I can then call the GetStudentStatus method in the Student superclass and as long as I am using a true OO programming language it will determine whether or not to run the Local subclasses GetStudentStatus() or International GetStudentStatus() method.

Below is a visual representation of what I am trying to explain:


(De Carufel, 2011)

Temporary field – A temporary field is a variable that is only filled with a value at certain times, this means it is empty a lot of the time (Fowler & Beck, 1999).

What is the problem with temporary fields? Effectively this is a readability issue, the use of temporary fields makes the code harder to read, we want the code to be understandable so it can be easily and efficiently extended in the future so the readability is important.

What technique can I use to remove this bad code smell? You can place the temporary field and the methods that use it in a new class, this is the Extract class technique. This creates a method object which is a where the method becomes a whole new class and the local variables that existed inside the method become variables of the new class (“Replace Method with Method Object,” n.d.)

Refused bequest – This is an easy one to remember, I just have to keep in mind my view towards inheritance which is that it shouldn’t be accepted and that people should make their own money.

As I have alluded to above, this bad code smell is where subclasses do not use all of the variables and methods they inherit from their superclass.

When developers set up inheritance they need to keep in mind Liskov substitution principle which requires the subclass to be an extension of the superclass it is inheriting from. In other words the inheritance has to be logical when looking at the system from a real world perspective (“Replace Inheritance with Delegation,” n.d.)

What refactoring technique can I use? You can use the Replace Inheritance with Delegation technique which will dismantle the inheritance tree by taking the subclass and turning it into a non-inheriting class which will call any necessary methods in the old superclass rather than inheriting them.The old subclass object calls the method in the old superclass using a delegate field.

What is a delegate? It is a variable containing an instantiated object, in this case the delegate variable will be the instantiated old superclass. So for example in the below image Stack contains a delegate variable ‘vector’ which contains the instantiated Vector class.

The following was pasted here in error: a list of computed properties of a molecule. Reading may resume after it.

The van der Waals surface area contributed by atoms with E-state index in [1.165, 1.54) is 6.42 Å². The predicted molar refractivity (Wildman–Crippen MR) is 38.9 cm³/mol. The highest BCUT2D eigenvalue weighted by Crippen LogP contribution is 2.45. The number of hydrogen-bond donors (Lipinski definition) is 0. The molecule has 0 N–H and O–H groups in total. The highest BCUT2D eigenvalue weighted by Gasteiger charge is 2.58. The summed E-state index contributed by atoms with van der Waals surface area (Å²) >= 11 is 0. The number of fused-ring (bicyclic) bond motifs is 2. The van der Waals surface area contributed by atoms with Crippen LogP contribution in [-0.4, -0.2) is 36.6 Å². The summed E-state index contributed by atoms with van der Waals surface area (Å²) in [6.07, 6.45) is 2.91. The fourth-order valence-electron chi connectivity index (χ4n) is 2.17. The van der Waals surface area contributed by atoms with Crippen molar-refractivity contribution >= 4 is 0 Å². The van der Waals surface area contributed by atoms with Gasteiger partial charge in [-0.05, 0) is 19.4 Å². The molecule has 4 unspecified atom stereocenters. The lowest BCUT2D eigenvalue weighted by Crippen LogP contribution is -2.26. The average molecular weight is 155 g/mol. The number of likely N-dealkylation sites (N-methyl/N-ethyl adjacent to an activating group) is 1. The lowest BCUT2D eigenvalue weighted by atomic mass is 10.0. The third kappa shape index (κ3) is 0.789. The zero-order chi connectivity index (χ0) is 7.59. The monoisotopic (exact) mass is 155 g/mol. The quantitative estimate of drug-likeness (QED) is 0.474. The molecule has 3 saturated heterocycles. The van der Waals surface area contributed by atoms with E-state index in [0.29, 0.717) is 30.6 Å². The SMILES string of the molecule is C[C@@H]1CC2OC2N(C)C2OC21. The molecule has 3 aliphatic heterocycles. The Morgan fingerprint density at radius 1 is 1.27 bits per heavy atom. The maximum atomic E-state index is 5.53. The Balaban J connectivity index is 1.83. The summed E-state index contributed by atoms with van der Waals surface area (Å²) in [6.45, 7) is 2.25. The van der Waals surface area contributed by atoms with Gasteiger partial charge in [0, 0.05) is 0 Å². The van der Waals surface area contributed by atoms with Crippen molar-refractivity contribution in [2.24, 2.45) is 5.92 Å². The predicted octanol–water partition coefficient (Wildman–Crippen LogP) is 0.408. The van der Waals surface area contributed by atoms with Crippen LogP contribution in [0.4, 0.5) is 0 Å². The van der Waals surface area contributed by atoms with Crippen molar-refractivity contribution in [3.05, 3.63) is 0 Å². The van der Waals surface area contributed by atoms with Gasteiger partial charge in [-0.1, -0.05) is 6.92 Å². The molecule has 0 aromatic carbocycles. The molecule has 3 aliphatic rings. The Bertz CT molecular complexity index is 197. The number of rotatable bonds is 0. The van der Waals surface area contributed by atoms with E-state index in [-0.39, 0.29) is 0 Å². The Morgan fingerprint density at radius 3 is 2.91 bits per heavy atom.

(“Replace Inheritance with Delegation,” n.d.)

The benefit of breaking up unnecessary inheritance is both the program makes more sense holistically and there are no longer un-used variables or methods in the old subclass.


I have found writing up the different code smells and defining what refactoring is very useful in clarifying them in my mind, and I will continue to talk about the rest of the code smells in my next Good Software design research journal entry.


Fowler, M., & Beck, K. (1999). Refactoring: improving the design of existing code. Reading, MA: Addison-Wesley.

Refactoring. (n.d.). Retrieved March 7, 2017, from

Fowler, M. (2006, February 9). CodeSmell. Retrieved March 13, 2017, from

Long Method. (n.d.). Retrieved March 14, 2017, from

Extract Class. (n.d.). Retrieved March 14, 2017, from

Primitive Obsession. (2013, February 18). Retrieved March 14, 2017, from

Long Parameter List. (n.d.). Retrieved March 14, 2017, from

De Carufel, E. (2011, November). Top 5 ways to improve your code. Retrieved from

Replace Method with Method Object. (n.d.). Retrieved March 14, 2017, from

Replace Inheritance with Delegation. (n.d.). Retrieved March 14, 2017, from

Large Class. (n.d.). Retrieved March 14, 2017, from

Srivastava, V. (2016, August). Data Types – Classification of Information. Retrieved from

Bhattacaharya, M. (2015, September). Software Craftsmanship – Code Smells. Retrieved from

Replace Inheritance with Delegation. (n.d.). Retrieved March 14, 2017, from

Oztoprak, S. (2014, November 26). Code smells Refused bequest with example. Retrieved March 14, 2017, from